Analyses of tree rings of large, canopy loblolly pines (Pinus taeda L.,) growing near a drainage ditch in the Great Dismal Swamp have indicated that the tree rings are datable and hydrologically (climatically) sensitive. Climatic and prior growth factors in regression explained 87 and 71 percent of the variance of the preditching and postditching earlywood widths, respectively, and 82 and 7O percent of the latewood widths for the same time periods. Early summer precipitation was significantly, and positively, correlated with preditching latewood growth. When pre and postditching records were merged into a single record, regression analysis explained less growth variation than when the two time periods were considered individually, implying a change in growth response following ditching. Prior to ditching, growth was most limited by dry summers which followed dry summers. After ditching, growth was less strongly linked with precipitation and more strongly linked with temperature. Regression results are compatible with the contention that growing season water levels in the proximity of the collection site have been lower since ditching.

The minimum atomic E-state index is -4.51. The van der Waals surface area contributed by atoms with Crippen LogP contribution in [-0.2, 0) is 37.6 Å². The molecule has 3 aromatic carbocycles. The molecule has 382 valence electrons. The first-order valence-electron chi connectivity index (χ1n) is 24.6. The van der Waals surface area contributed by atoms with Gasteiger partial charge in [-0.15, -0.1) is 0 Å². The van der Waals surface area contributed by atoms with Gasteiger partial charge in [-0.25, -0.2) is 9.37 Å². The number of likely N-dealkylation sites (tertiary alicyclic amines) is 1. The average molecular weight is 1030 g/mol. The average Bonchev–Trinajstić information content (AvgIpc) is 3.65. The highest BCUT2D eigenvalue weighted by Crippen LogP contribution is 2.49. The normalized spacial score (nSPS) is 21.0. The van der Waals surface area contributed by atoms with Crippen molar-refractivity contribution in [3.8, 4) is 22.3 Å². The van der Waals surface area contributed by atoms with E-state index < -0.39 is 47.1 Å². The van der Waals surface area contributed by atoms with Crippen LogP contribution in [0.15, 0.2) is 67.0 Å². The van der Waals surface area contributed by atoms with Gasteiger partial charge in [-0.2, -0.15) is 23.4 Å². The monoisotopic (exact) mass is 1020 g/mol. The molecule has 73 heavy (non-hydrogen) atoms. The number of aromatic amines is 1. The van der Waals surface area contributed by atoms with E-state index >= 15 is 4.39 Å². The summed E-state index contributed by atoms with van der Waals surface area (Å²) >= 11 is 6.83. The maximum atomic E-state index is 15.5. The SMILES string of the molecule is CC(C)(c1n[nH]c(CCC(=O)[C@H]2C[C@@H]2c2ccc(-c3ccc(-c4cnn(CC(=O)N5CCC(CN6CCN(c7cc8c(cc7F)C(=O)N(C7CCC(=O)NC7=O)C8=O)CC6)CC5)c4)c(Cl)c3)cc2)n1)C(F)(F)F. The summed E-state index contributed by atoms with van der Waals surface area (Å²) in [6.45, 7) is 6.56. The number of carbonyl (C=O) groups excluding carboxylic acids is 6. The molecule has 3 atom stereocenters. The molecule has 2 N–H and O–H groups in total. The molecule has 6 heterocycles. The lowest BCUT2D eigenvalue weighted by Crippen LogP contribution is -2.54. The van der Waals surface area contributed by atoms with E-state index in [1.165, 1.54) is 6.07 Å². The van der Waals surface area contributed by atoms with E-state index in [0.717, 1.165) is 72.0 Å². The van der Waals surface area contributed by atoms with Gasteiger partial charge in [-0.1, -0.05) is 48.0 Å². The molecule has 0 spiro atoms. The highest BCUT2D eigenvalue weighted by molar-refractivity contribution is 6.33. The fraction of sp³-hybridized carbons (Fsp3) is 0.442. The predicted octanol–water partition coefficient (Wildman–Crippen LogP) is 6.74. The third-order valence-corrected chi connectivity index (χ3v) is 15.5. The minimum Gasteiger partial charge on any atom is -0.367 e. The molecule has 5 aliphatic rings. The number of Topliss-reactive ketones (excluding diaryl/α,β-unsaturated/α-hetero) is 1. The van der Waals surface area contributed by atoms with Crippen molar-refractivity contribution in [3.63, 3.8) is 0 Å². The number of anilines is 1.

|Title||Tree rings as indicators of hydrologic change in the Great Dismal Swamp, Virginia and North Carolina|
|Authors||Richard L. Phipps, D.L. Ierley, C.P. Baker|
|Publication Subtype||USGS Numbered Series|
|Series Title||Water-Resources Investigations Report|
|Record Source||USGS Publications Warehouse|